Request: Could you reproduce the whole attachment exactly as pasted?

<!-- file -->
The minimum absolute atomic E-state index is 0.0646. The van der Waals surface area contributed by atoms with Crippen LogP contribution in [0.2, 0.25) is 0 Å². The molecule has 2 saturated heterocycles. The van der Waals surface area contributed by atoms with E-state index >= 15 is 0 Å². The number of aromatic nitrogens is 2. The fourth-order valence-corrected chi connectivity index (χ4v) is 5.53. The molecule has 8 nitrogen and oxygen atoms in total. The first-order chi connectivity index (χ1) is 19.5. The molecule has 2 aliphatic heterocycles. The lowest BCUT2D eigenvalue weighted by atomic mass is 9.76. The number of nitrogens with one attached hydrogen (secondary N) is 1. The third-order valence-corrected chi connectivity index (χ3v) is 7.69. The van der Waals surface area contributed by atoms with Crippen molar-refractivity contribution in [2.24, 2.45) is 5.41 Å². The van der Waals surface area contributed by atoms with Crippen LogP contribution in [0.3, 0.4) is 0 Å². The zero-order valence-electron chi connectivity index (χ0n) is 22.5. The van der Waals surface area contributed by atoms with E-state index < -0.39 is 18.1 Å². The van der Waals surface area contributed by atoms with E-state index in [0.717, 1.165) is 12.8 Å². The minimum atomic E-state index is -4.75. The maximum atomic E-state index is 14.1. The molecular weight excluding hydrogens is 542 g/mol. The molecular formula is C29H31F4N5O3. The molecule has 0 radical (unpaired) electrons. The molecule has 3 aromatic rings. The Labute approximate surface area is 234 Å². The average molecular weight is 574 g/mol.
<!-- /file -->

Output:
The minimum absolute atomic E-state index is 0.0646. The van der Waals surface area contributed by atoms with Crippen LogP contribution in [0.2, 0.25) is 0 Å². The molecule has 2 saturated heterocycles. The van der Waals surface area contributed by atoms with E-state index >= 15 is 0 Å². The number of aromatic nitrogens is 2. The fourth-order valence-corrected chi connectivity index (χ4v) is 5.53. The molecule has 8 nitrogen and oxygen atoms in total. The first-order chi connectivity index (χ1) is 19.5. The molecule has 2 aliphatic heterocycles. The lowest BCUT2D eigenvalue weighted by atomic mass is 9.76. The number of nitrogens with one attached hydrogen (secondary N) is 1. The third-order valence-corrected chi connectivity index (χ3v) is 7.69. The van der Waals surface area contributed by atoms with Crippen molar-refractivity contribution in [2.24, 2.45) is 5.41 Å². The van der Waals surface area contributed by atoms with Crippen LogP contribution in [0.3, 0.4) is 0 Å². The zero-order valence-electron chi connectivity index (χ0n) is 22.5. The van der Waals surface area contributed by atoms with E-state index < -0.39 is 18.1 Å². The van der Waals surface area contributed by atoms with E-state index in [0.717, 1.165) is 12.8 Å². The minimum atomic E-state index is -4.75. The maximum atomic E-state index is 14.1. The molecular weight excluding hydrogens is 542 g/mol. The molecular formula is C29H31F4N5O3. The molecule has 0 radical (unpaired) electrons. The molecule has 3 aromatic rings. The Labute approximate surface area is 234 Å². The average molecular weight is 574 g/mol.